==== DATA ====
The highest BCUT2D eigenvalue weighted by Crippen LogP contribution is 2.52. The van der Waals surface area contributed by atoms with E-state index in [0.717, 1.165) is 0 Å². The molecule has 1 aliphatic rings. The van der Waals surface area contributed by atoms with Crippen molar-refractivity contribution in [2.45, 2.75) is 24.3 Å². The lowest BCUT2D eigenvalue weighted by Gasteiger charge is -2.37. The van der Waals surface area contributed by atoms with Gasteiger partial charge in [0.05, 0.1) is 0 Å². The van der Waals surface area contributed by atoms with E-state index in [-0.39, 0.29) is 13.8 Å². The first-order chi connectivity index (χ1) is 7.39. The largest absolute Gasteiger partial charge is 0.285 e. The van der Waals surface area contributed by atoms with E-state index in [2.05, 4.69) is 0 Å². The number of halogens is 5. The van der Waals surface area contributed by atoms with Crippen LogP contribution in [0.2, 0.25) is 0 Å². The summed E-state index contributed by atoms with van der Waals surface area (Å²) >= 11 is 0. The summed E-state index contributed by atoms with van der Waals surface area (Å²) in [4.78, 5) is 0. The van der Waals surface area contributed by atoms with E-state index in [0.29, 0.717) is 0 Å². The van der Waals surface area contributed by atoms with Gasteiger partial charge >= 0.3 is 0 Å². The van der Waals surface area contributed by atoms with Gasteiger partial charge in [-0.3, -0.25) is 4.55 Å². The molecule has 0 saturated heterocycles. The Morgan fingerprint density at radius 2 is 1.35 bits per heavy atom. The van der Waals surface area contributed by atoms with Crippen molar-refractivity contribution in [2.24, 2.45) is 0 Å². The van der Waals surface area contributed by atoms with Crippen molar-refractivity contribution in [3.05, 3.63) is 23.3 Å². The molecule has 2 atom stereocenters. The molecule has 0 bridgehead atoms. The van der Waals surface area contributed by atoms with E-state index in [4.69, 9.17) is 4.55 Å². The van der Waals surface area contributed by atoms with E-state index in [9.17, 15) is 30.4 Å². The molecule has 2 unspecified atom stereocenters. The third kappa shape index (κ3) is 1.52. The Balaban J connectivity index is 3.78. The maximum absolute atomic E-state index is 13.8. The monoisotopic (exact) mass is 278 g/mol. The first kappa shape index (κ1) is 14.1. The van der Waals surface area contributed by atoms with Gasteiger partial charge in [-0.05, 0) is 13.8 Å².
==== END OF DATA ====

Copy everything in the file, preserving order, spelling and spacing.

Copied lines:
The highest BCUT2D eigenvalue weighted by Crippen LogP contribution is 2.52. The van der Waals surface area contributed by atoms with E-state index in [0.717, 1.165) is 0 Å². The molecule has 1 aliphatic rings. The van der Waals surface area contributed by atoms with Crippen molar-refractivity contribution in [2.45, 2.75) is 24.3 Å². The lowest BCUT2D eigenvalue weighted by Gasteiger charge is -2.37. The van der Waals surface area contributed by atoms with Gasteiger partial charge in [0.05, 0.1) is 0 Å². The van der Waals surface area contributed by atoms with E-state index in [-0.39, 0.29) is 13.8 Å². The first-order chi connectivity index (χ1) is 7.39. The largest absolute Gasteiger partial charge is 0.285 e. The van der Waals surface area contributed by atoms with E-state index in [2.05, 4.69) is 0 Å². The number of halogens is 5. The van der Waals surface area contributed by atoms with Crippen LogP contribution in [0.2, 0.25) is 0 Å². The summed E-state index contributed by atoms with van der Waals surface area (Å²) >= 11 is 0. The summed E-state index contributed by atoms with van der Waals surface area (Å²) in [4.78, 5) is 0. The van der Waals surface area contributed by atoms with E-state index in [0.29, 0.717) is 0 Å². The van der Waals surface area contributed by atoms with Gasteiger partial charge >= 0.3 is 0 Å². The van der Waals surface area contributed by atoms with Gasteiger partial charge in [-0.3, -0.25) is 4.55 Å². The molecule has 0 saturated heterocycles. The Morgan fingerprint density at radius 2 is 1.35 bits per heavy atom. The van der Waals surface area contributed by atoms with Crippen molar-refractivity contribution in [2.24, 2.45) is 0 Å². The van der Waals surface area contributed by atoms with Crippen molar-refractivity contribution in [3.05, 3.63) is 23.3 Å². The molecule has 2 atom stereocenters. The molecule has 0 bridgehead atoms. The van der Waals surface area contributed by atoms with E-state index in [4.69, 9.17) is 4.55 Å². The van der Waals surface area contributed by atoms with E-state index in [9.17, 15) is 30.4 Å². The molecule has 2 unspecified atom stereocenters. The third kappa shape index (κ3) is 1.52. The Balaban J connectivity index is 3.78. The maximum absolute atomic E-state index is 13.8. The monoisotopic (exact) mass is 278 g/mol. The first kappa shape index (κ1) is 14.1. The van der Waals surface area contributed by atoms with Gasteiger partial charge in [-0.05, 0) is 13.8 Å².